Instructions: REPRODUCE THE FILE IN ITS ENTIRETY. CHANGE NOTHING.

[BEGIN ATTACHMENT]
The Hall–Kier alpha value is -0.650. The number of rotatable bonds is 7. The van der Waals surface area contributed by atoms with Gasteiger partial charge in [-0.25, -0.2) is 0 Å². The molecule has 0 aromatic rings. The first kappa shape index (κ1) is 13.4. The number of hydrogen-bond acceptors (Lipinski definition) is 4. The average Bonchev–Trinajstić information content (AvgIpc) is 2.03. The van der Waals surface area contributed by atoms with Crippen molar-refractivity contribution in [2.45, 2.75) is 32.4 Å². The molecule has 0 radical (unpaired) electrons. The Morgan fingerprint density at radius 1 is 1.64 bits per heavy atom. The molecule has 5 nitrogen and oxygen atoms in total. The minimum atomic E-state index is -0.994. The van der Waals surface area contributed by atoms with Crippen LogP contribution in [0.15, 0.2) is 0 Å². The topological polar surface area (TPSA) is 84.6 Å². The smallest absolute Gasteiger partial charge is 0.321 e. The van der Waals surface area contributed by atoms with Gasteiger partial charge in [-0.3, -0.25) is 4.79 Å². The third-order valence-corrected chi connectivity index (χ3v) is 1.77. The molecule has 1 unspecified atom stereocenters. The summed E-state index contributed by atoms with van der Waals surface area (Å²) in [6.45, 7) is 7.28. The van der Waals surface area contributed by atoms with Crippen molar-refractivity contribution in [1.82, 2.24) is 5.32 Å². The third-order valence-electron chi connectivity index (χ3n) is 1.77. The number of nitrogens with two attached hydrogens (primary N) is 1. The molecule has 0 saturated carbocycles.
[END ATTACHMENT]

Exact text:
The Hall–Kier alpha value is -0.650. The number of rotatable bonds is 7. The van der Waals surface area contributed by atoms with Gasteiger partial charge in [-0.25, -0.2) is 0 Å². The molecule has 0 aromatic rings. The first kappa shape index (κ1) is 13.4. The number of hydrogen-bond acceptors (Lipinski definition) is 4. The average Bonchev–Trinajstić information content (AvgIpc) is 2.03. The van der Waals surface area contributed by atoms with Crippen molar-refractivity contribution in [2.45, 2.75) is 32.4 Å². The molecule has 0 radical (unpaired) electrons. The Morgan fingerprint density at radius 1 is 1.64 bits per heavy atom. The molecule has 5 nitrogen and oxygen atoms in total. The minimum atomic E-state index is -0.994. The van der Waals surface area contributed by atoms with Crippen LogP contribution in [0.15, 0.2) is 0 Å². The topological polar surface area (TPSA) is 84.6 Å². The smallest absolute Gasteiger partial charge is 0.321 e. The van der Waals surface area contributed by atoms with Gasteiger partial charge in [-0.3, -0.25) is 4.79 Å². The third-order valence-corrected chi connectivity index (χ3v) is 1.77. The molecule has 1 unspecified atom stereocenters. The summed E-state index contributed by atoms with van der Waals surface area (Å²) in [6.45, 7) is 7.28. The van der Waals surface area contributed by atoms with Crippen molar-refractivity contribution in [1.82, 2.24) is 5.32 Å². The third-order valence-electron chi connectivity index (χ3n) is 1.77. The number of nitrogens with two attached hydrogens (primary N) is 1. The molecule has 0 saturated carbocycles.